Gradient based routing: Gradient based routing is a slightly changed version of Directed-Diffusion [83, 67]. When flooding first interest messages, nodes keep the number of hops and calculate parameter called the height of the node. That is the minimum number of hops to the sink. The gradient on path is considered as the difference between of a node’s height and of its neighbor’s height. Then the data messages are forwarded on a path with the largest gradient. This solution uses some techniques such as data aggregation and traffic spreading in order to balance the traffic uniformly, which helps in balancing the load on sensor nodes and increases the network lifetime.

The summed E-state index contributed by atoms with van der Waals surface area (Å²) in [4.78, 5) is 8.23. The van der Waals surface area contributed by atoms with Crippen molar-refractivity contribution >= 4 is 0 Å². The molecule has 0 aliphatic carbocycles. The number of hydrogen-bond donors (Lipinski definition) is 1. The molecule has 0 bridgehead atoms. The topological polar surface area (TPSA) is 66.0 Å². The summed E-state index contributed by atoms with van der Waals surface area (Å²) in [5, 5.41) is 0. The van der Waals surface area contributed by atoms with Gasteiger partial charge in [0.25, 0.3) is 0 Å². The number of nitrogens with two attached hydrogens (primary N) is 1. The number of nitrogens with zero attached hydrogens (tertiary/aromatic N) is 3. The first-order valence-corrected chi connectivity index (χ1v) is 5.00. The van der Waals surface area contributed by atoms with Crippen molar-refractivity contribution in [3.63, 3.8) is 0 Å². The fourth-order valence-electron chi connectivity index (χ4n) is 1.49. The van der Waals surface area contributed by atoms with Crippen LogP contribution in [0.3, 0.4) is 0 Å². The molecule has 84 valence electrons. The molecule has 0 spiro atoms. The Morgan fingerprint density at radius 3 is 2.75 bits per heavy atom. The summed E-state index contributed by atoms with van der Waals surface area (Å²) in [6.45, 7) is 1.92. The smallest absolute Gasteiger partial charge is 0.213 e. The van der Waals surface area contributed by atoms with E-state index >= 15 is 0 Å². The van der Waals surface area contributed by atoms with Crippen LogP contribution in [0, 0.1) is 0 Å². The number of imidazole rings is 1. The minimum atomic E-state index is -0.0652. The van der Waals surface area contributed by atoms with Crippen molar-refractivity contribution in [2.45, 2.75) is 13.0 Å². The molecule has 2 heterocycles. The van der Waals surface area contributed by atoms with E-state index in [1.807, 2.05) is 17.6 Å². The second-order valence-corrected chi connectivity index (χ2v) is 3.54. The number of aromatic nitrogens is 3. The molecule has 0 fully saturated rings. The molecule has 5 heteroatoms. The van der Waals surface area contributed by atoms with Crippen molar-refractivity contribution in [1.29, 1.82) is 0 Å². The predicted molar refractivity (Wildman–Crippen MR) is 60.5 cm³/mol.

GEAR: GEAR (Geographic and Energy Aware Routing) is a diffusion algorithm belonging to the Directed-Diffusion algorithms family [68, 84]. It relies on localized nodes, and provides savings over a complete network flood by limiting the flooding to a geographical region and using energy aware neighbor selection heuristics. To do this, each node in the network keeps two costs called estimated cost and learning cost, which are a combination of remnant energy and distance to destination. These costs are used to route a packet to and within the target region. In case there is no closer neighbor to the target region (a hole), one of the neighbors is picked to forward the packet based on the cost function. Within a region, packets are forwarded using the recursive geographic flooding. In that case, the region is divided into four sub regions and four copies of the packet are created. This process continues until reaching regions with one node (the destination). Scatter Web is an open and flexible platform for implementing sensor networks . This solution discusses the solar aware routing in sensor networks. The proposed energy aware routing algorithm is similar to Directed-Diffusion and uses the same terminology. However, nodes employed are not only battery-driven and instead, can be powered by solar power (Fig. 2.3). The key idea is to route packets via solar driven nodes since they can receive and transmit packets without consuming battery energy. The algorithm extends the Directed-Diffusion paradigm by adding several fields to the standard Directed-Diffusion headers (number of battery-driven nodes, number of solar-driven nodes, strategy, sequence number and so on). In order to save more energy, the solution proposes a scheme to prevent routing loops.